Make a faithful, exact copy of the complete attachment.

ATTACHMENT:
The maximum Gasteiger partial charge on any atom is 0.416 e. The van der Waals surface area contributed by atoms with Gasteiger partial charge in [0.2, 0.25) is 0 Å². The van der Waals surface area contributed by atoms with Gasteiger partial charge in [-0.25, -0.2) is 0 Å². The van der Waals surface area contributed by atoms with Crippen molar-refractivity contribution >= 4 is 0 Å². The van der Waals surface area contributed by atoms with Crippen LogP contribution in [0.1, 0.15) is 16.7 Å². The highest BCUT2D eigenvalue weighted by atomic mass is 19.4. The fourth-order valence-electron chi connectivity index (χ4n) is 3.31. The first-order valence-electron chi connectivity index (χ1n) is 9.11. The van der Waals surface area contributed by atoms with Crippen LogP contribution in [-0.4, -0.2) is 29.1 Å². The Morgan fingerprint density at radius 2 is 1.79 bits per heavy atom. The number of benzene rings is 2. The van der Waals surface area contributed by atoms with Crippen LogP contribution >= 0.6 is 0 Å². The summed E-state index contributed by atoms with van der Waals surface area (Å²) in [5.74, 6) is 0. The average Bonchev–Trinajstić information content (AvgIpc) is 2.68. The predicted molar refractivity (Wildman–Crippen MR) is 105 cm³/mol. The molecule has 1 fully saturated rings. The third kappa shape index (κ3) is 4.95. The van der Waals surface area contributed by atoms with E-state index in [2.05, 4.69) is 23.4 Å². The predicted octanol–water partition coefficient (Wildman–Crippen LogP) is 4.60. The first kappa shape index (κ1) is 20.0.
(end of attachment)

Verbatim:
The maximum Gasteiger partial charge on any atom is 0.416 e. The van der Waals surface area contributed by atoms with Gasteiger partial charge in [0.2, 0.25) is 0 Å². The van der Waals surface area contributed by atoms with Gasteiger partial charge in [-0.25, -0.2) is 0 Å². The van der Waals surface area contributed by atoms with Crippen molar-refractivity contribution >= 4 is 0 Å². The van der Waals surface area contributed by atoms with Crippen LogP contribution in [0.1, 0.15) is 16.7 Å². The highest BCUT2D eigenvalue weighted by atomic mass is 19.4. The fourth-order valence-electron chi connectivity index (χ4n) is 3.31. The first-order valence-electron chi connectivity index (χ1n) is 9.11. The van der Waals surface area contributed by atoms with Crippen LogP contribution in [-0.4, -0.2) is 29.1 Å². The Morgan fingerprint density at radius 2 is 1.79 bits per heavy atom. The number of benzene rings is 2. The van der Waals surface area contributed by atoms with Crippen LogP contribution >= 0.6 is 0 Å². The summed E-state index contributed by atoms with van der Waals surface area (Å²) in [5.74, 6) is 0. The average Bonchev–Trinajstić information content (AvgIpc) is 2.68. The predicted molar refractivity (Wildman–Crippen MR) is 105 cm³/mol. The molecule has 1 fully saturated rings. The third kappa shape index (κ3) is 4.95. The van der Waals surface area contributed by atoms with E-state index in [2.05, 4.69) is 23.4 Å². The predicted octanol–water partition coefficient (Wildman–Crippen LogP) is 4.60. The first kappa shape index (κ1) is 20.0.